10 new trends to spot on staycation – from “hotels within hotels” to nature stays with pizza delivery
Want a breakfast basket delivered to your room? How about a pizza or a yoga class during your stay in the great outdoors?
scouring the island to compile this year’s fab 50, our list of the best places to stay in Ireland 2022, has given us a unique insight into how Irish staycations are changing and reinventing their offerings as we emerge from Covid.
Here are some fun trends to watch…
1. Homes Away From Home
Many of us have upgraded our homes during lockdown, and hotels and guesthouses are showing this as they refurbish.
Good coffee, Netflix, wine coolers, quality showers and fresh milk in the rooms are all touches that add both luxury and comfort to the home.
In Co Wexford’s Thistledown Lodge, a new boutique B&B on the Hook Peninsula (above), there’s a bath in one of the bedrooms. At Rockhill House in Co Donegal, the designers have even been instructed to retain the feel of a family home.
2. Breakfast boxes and trays
Breakfast buffets have been a casualty of Covid, as hotels rushed to introduce social distancing and reduce touchpoints. Some hotels bring them back; others are finding creative ways to elevate morning meals.
At Hotel67 in Killarney or the Wild Rooms in Co Wexford, for example, breakfast baskets can be delivered to your door.
The afternoon tea-style tiered trays stacked with scones, smoothies, fruit and granolas at Dingle’s Pax House and Co Clare’s Doolin Inn are another example – adding a bit of drama while controlling the portions and allowing for day-to-day variations.
“Breakfast has become such a luxury,” says Anthony Moloney of the Doolin Inn. “It’s a real treat.”
3. Adults only!
We all love children. But sometimes parents need a night, and a small but growing number of properties (Wexford’s Wild Rooms, for example) provide that. Others, such as Pax House, Clonalis House and Haddington House, accommodate older children.
4. Hotels within hotels
The creation of smaller branded stays or exclusive floors in larger resorts has been relatively rare in Ireland. That could change, with bigger properties like Carton House and Tulfarris showcasing their former mansions as hotels within hotels, and Gleneagle’s new Hotel67 breathing new life into a previously hidden section of its resort. Its 24 rooms were once used as an office and storage space.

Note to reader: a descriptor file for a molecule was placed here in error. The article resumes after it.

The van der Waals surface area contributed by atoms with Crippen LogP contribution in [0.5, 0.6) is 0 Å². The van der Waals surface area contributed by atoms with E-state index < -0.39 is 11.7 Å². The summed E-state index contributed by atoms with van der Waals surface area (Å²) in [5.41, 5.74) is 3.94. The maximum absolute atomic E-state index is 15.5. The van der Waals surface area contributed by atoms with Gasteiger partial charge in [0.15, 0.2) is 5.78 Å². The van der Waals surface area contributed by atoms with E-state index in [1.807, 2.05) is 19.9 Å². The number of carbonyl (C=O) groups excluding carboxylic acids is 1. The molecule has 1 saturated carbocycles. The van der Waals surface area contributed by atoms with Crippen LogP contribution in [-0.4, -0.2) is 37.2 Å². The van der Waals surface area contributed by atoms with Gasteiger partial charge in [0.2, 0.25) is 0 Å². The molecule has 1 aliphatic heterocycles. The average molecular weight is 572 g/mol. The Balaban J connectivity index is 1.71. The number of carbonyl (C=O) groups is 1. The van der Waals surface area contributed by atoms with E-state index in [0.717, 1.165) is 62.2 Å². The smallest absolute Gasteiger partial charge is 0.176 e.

5. Upcycling the ante
Headboards made from church organs at the Old Inn in Crawfordsburn. The former reception of Dublin’s Berkeley Court Hotel reappears at Lawlor’s of Naas. A coffee table made from part of an aircraft engine, itself salvaged from a retail display, at Thistledown Lodge, Co Wexford.
Upcycling is kicking into high gear, and given rising costs across the board, it makes as much sense economically as it does environmentally. “It’s good not to throw things away,” as Catherine Dundon of Dunbrody House says.
6. Small seaside resorts
Tired of sprawling, impersonal resorts? Scale down with more intimate individual hideaways like Bancran School – above, with four glamping accommodations in Co Derry – Dromquinna with its tents, lodges and lodges in Co Kerry, or the refurbished mansion, lodge and mews in Liss Ard in West Liege.
These carefully appointed oases reflect the imagination and philosophy of their owners, with private and common spaces, often surrounded by nature.
7. Upper Level Lodges
Forest stays like Center Parcs and Cabu by the Lakes, combined with a growing trend of nature immersions, have taken Irish lodges to a whole new level. From hangouts with hot tubs in Killyhevlin to Drumhierny Woodland Hideaway (where many amenities are made from fallen wood), rustic living has never been so sophisticated.
8. State of the art
The use of local and Irish artists to enhance bedrooms, hallways and public spaces is on the rise. From selected contemporary artists at Press-Up hotels like The Dean to works in Dublin’s Arthaus paying homage to Mainie Jellett and Mary Swanzy, or smaller stays like Lagom commissioning local artists, it adds colour, feeling of belonging and supports our creative community.
9. Stunning terraces
Pandemic closures and the boom in outdoor living have kicked terraces into high gear, from large rooms like The Montenotte’s 1 million euro rooftop bar to smaller stays like June’s garden patio Blake. Given our newfound love for the outdoors and our reconnections with nature, let’s hope these outdoor living spaces continue to evolve.
10. Sustainability leaflets
Sustainability is at the heart of our Fab 50, but we find a surprising number of stays have dropped standards – from mini toiletries to a fundamental lack of recycling or green teams. Covid may be to blame, but with rising costs, the race for renewable energy and more sustainable staycations is more urgent than ever. Let’s get back on the road!
Read this year’s Fab 50 here.